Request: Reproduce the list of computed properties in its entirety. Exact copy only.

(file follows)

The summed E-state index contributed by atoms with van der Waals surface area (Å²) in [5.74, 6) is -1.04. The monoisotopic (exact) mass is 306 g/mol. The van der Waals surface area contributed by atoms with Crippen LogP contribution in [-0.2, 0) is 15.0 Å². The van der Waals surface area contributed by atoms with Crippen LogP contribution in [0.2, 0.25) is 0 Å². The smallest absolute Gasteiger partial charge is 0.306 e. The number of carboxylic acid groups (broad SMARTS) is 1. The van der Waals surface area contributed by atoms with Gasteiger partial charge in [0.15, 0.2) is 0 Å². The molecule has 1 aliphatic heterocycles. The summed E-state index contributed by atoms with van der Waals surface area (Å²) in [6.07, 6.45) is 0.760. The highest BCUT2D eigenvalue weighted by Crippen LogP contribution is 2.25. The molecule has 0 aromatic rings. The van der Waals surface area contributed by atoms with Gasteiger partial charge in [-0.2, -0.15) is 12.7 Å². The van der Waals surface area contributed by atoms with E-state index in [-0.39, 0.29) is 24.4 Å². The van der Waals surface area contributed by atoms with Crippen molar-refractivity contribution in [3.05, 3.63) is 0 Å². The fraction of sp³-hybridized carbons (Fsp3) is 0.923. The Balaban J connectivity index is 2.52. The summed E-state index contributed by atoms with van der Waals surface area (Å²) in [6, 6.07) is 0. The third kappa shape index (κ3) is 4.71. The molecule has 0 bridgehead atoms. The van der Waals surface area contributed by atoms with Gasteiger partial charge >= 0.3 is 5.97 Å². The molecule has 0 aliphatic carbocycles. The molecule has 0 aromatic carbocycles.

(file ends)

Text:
The summed E-state index contributed by atoms with van der Waals surface area (Å²) in [5.74, 6) is -1.04. The monoisotopic (exact) mass is 306 g/mol. The van der Waals surface area contributed by atoms with Crippen LogP contribution in [-0.2, 0) is 15.0 Å². The van der Waals surface area contributed by atoms with Crippen LogP contribution in [0.2, 0.25) is 0 Å². The smallest absolute Gasteiger partial charge is 0.306 e. The number of carboxylic acid groups (broad SMARTS) is 1. The van der Waals surface area contributed by atoms with Gasteiger partial charge in [0.15, 0.2) is 0 Å². The molecule has 1 aliphatic heterocycles. The summed E-state index contributed by atoms with van der Waals surface area (Å²) in [6.07, 6.45) is 0.760. The highest BCUT2D eigenvalue weighted by Crippen LogP contribution is 2.25. The molecule has 0 aromatic rings. The van der Waals surface area contributed by atoms with Gasteiger partial charge in [-0.2, -0.15) is 12.7 Å². The van der Waals surface area contributed by atoms with E-state index in [-0.39, 0.29) is 24.4 Å². The van der Waals surface area contributed by atoms with Crippen molar-refractivity contribution in [3.05, 3.63) is 0 Å². The fraction of sp³-hybridized carbons (Fsp3) is 0.923. The Balaban J connectivity index is 2.52. The summed E-state index contributed by atoms with van der Waals surface area (Å²) in [6, 6.07) is 0. The third kappa shape index (κ3) is 4.71. The molecule has 0 bridgehead atoms. The van der Waals surface area contributed by atoms with Gasteiger partial charge >= 0.3 is 5.97 Å². The molecule has 0 aliphatic carbocycles. The molecule has 0 aromatic carbocycles.